It's not redundant if it doesn't handle more than just basic functionality. What you want is duplicate everything, so that if the servers have to go down,
    • You're right. And wrong.

      A single-minded attempt to achieve maximum uptime without regard to other factors, such as security patches, energy use, etc. is wrong. You're right there.

      But what is also wrong is like what happens to me when automatic server rebooting policies, which are much more common in the Windows world, cause my open session on a terminal server to disappear over the weekend. IMHO, heavy-handed weekly reboots can erode productivity and should not have to happen. To be fair, I think my Windo

  • by reldruH ( 956292 ) on Saturday February 25, 2006 @05:35PM (#14801522) Journal
    Steamboat Springs, CO may be having a great time moving to Linux, but it helps a lot that it's such a small community. The logistic problems are nowhere near the level they would be if a major metropolis tried to move all their systems to Linux. I think it's a great move, but there's a reason it's happening in a small town in Colorado rather than one of the cities with a high concentration of technology companies.
    • Interesting point. I was thinking that it was happening in a smaller town due to political reasons. Although I'm sure those are just two of the many reasons it's happening in a smaller town. Financial reasons would be my guess for the third reason.
      • Financial reasons would be my first guess as to why it's happening in a small town. I was just pointing out that it has more of a chance of being successful because it's a small town. What political reasons were you thinking of?
        • I just meant that politically there would be a lot less beaurocrats to convince that using Linux actually made sense. And we are hearing about it after the fact, not before the fact like we would if NYC was contiplating the same massive changes.
          • I think that's the same point. The size of the town means that there are far fewer people who need to be convinced and that it's much easier to get all those people together. All of those people are probably much more accessible than they are here in Reseda. Politicians here must field hundreds of calls per day; Anybody regular person trying to reach them with a good idea would have to go through so much red tape that they might get smothered in it before actually getting to anyone with any authority. All
    • Steamboat Springs, CO may be having a great time moving to Linux, but it helps a lot that it's such a small community. The logistic problems are nowhere near the level they would be if a major metropolis tried to move all their systems to Linux. I think it's a great move, but there's a reason it's happening in a small town in Colorado rather than one of the cities with a high concentration of technology companies.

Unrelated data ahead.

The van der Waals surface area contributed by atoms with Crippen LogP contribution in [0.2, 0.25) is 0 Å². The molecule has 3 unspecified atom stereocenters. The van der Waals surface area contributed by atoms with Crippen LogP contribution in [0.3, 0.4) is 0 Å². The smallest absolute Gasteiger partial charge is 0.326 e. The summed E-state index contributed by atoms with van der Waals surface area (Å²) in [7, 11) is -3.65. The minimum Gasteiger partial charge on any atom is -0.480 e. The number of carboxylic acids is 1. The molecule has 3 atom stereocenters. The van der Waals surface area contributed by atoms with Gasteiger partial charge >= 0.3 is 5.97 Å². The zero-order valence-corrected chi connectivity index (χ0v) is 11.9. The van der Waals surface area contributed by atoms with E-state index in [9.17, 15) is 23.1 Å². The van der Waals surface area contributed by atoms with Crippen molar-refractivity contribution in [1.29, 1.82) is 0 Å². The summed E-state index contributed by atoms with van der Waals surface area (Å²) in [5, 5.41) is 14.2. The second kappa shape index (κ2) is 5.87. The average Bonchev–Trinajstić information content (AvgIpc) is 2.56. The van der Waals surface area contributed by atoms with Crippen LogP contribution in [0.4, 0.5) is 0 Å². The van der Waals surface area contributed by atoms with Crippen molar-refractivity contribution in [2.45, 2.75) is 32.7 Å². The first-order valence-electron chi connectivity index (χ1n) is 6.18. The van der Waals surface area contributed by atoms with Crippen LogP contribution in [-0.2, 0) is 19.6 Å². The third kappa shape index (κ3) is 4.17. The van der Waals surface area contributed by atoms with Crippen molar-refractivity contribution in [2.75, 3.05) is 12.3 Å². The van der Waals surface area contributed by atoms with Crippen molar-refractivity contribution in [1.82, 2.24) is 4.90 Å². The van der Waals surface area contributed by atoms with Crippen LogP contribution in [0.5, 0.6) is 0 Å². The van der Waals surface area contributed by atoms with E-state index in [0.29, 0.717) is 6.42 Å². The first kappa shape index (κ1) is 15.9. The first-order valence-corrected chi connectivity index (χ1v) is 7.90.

Actually, being a "low" tech town should they not have more problems than the "high tech" cit

      • Retraining may be a problem, but there are a lot of people that have aquired a good deal of knowledge about Linux and OSS from the internet. And a government putting its weight behind training a community to use Linux would be a powerful thing. We've seen a lot of cases on Slashdot where the biggest hurdle to any new technology being adopted was political rather than technical. I think it's much easier to solve a technical problem than a political problem.
      • Actually, being a "low" tech town should they not have more problems than the "high tech" cities? It isn't like there are experts all ovr the place.

        If it's like most places I've seen, they have plenty of linux/unix "experts" available. Chances are that many of the techies supporting their MS operations run linux and/or OSX on their home machines.

        Also, it's likely that those techies have quietly encouraged running MS Windows, because that means permanently paying lots of support people to keep the computer
    • Well, given that some larger cities are doing it, albeit slowly, sort of makes the point moot.

      Obviously, having to convert fewer users and go through fewer political meetings to even start the project is an advantage. No surprise there.

      I work part time for City College of San Francisco - you wouldn't believe the political process that has to be gone through to just get a new application onto the system here. Endless meetings at which nothing is done, everything is postponed, and pointless objections are rai
    • True, but it speaks volumes about Linux adoption. As small cities adopt is successfully, mid and large cities will begin evaluating the case study and will eventually plan deploying it.

      Kudos to Kent Morrison!

    • The logistic problems are nowhere near the level they would be if a major metropolis tried to move all their systems to Linux.

      Ok, I'm confused. What wouldn't scale, other than the political decision?

      Larger city == larger budget. More users to retrain + more money to retrain them = exactly the same problem as less users to retrain + less money to retrain them.